PHUKET: Sweeping changes in how standard documents are issued at the British Embassy in Bangkok will free Phuket Honorary Consul Martin Carpenter to focus on providing assistance to British tourists and expats in need.
The changes are part of a reform in procedures at British embassies around the world, explained an embassy statement issued to the Phuket Gazette
Consequently, from November 1, notarial and documentary services will no longer be provided by Honorary Consul Carpenter, or by the British honorary consul for Koh Samui.
However, such documentary services will continue to be provided by the British Embassy in Bangkok and the British Consulate General in Chiang Mai, and the most well-used service can be completed through the post.
“As part of the Foreign and Commonwealth Office’s [FCO] consular strategy 2013-2016, which was launched in April 2013, documentary and notarial services worldwide are being rationalized to provide a more modern and streamlined service,” the embassy explained.
Although Phuket is losing its direct embassy notarial services, Thailand is fortunate to have two posts, said an embassy official.
“In many countries we will centralize notarial and documentary services in a single post,” the FCO representative said.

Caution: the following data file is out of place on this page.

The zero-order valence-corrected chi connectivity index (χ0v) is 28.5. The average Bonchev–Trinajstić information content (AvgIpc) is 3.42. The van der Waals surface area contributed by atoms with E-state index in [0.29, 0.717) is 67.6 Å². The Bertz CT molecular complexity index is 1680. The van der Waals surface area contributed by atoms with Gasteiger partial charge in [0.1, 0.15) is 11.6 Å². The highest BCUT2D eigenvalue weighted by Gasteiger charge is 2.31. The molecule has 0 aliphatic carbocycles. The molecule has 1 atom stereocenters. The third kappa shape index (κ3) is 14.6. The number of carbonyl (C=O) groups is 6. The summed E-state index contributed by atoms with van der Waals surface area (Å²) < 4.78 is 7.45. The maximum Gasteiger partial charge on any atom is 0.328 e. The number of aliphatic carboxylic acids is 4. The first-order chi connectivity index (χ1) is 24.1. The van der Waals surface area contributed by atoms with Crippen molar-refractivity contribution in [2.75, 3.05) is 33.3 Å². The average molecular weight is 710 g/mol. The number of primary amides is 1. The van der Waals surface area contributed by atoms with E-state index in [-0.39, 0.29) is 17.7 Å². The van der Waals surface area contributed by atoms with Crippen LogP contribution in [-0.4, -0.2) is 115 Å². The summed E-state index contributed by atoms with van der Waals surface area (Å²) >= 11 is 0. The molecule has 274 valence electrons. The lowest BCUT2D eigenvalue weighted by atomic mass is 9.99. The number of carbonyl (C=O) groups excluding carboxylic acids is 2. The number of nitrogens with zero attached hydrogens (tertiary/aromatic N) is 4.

“We are also working to introduce online credit card payments and bookable appointments,” the official added.
It is hoped that the change will lighten the workload for Mr Carpenter and other Honorary Consuls around the world so that they can provide better assistance to people in need.
“The role of an Honorary Consul is voluntary and not a full-time occupation. They help us to give the best possible assistance to British citizens in areas where we have no formal consular representation.
“We are extremely lucky to have hard working and dedicated individuals undertaking this role for us within Thailand and throughout the world,” the embassy official said.
“By centralizing the notarial and documentary services carried out by those Honorary Consuls we are ensuring that their time is used to concentrate on assisting our most vulnerable customers including, for example, minors, the elderly, people with mental health problems and victims of serious crime abroad.”
The concept of carrying out visiting “outreach clinics” similar to those conducted by US embassy consular staff (story here
) remains under consideration, but such clinics are not likely in the near future.
Requesting some documents by mail remains an option.
“Approximately 70 per cent of all requests for notarial and documentary services provided by our Honorary Consuls in Phuket and Koh Samui are for pension letters required by the Thai authorities,” explained the embassy official.
“We do not require individuals to attend in person for this service; their application may be submitted by post,” the staffer added.
Details of filing applications for notarial service by post can be found on the British FCO website (here